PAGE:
Wednesday, September 26, 2012

I spent the weekend of August 18th in Breckenridge, CO alongside a handful of my TT1 teammates and a couple of ESPN videographers, assigned to tell the stories of the three other athletes present, and two members of the Running Team stationed several miles away in Leadville.
The guys, Jon Obst and Ryan Jones, were preparing to run the Leadville 100 - a legendary "race across the sky." 100 miles of grueling terrain in the thinnest of air, capping at an elevation of 12,000ft. While I was busy relaxing in a hot tub and looking at the mountain scenery, Jon and Ryan were prepping their drop bags and readying themselves to tackle an unimaginable feat. They talked about simply wanting "to survive," about the "endless forward motion," about the challenges of enduring the sleeplessness and the delirium.
The next morning, after the two men had finished the race, I was sitting with the Team Marketing Officer, Alex Kaminsky, back in Breckenridge. "How'd it go?" I asked. Alex told me that, around mile 80, Ryan had talked about how much he simply wanted to quit, and the extent to which he relied on his pacers to pull him through that final stretch.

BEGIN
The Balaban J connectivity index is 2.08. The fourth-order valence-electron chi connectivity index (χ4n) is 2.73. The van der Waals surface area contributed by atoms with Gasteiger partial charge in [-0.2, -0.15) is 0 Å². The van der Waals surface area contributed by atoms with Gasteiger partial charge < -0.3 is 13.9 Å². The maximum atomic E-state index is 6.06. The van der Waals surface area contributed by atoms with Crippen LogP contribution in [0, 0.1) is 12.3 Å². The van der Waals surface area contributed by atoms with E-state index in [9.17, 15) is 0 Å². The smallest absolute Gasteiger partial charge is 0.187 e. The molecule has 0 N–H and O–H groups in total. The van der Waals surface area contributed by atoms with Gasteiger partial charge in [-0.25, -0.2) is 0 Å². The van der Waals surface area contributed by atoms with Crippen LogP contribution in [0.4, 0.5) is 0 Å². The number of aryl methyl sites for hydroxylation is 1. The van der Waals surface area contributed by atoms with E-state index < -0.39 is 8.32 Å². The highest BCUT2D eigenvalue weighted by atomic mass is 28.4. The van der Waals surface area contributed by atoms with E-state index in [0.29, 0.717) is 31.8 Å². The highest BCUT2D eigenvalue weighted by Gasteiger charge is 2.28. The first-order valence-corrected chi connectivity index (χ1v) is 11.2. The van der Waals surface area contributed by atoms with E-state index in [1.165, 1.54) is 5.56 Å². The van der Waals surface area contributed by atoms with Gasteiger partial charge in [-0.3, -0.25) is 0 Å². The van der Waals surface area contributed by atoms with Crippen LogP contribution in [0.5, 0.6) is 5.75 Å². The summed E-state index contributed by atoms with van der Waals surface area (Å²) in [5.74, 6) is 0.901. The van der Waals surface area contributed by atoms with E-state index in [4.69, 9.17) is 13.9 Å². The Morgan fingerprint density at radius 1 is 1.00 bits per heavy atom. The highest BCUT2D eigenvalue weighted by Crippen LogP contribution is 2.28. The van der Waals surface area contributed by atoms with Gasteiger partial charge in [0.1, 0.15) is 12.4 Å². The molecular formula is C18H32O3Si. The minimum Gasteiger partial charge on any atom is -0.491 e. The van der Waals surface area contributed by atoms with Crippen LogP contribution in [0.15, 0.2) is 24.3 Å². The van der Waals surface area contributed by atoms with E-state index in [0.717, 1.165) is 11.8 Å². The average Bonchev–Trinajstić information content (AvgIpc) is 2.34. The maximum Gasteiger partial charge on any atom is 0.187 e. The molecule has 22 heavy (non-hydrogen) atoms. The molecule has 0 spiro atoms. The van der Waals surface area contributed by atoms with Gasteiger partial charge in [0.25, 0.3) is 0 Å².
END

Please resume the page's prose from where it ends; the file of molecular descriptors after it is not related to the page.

"Yeah, I mean, you're 80% finished, right? Why would you quit then?"
Alex looked at me, and smiled. "At mile 80, you still have a marathon left to run. Think about that: For most distance runners, a marathon is the goal. It's the ultimate achievement. He still had that before him after finishing 80 miles."
That was the moment in which I really understood the undertaking, in which I truly conceptualized the amazingness of that effort. I've run marathons, and I know about the moment when you feel like quitting...when you look off the side of the course, and realize that the only thing stopping you from simply walking off is your own determination. Your feet hurt, your body feels as if it might break in half, and you just keep moving. To do that four times over in 24 hours? That is fortitude.

If you run - or if you don't - this is worth a look:

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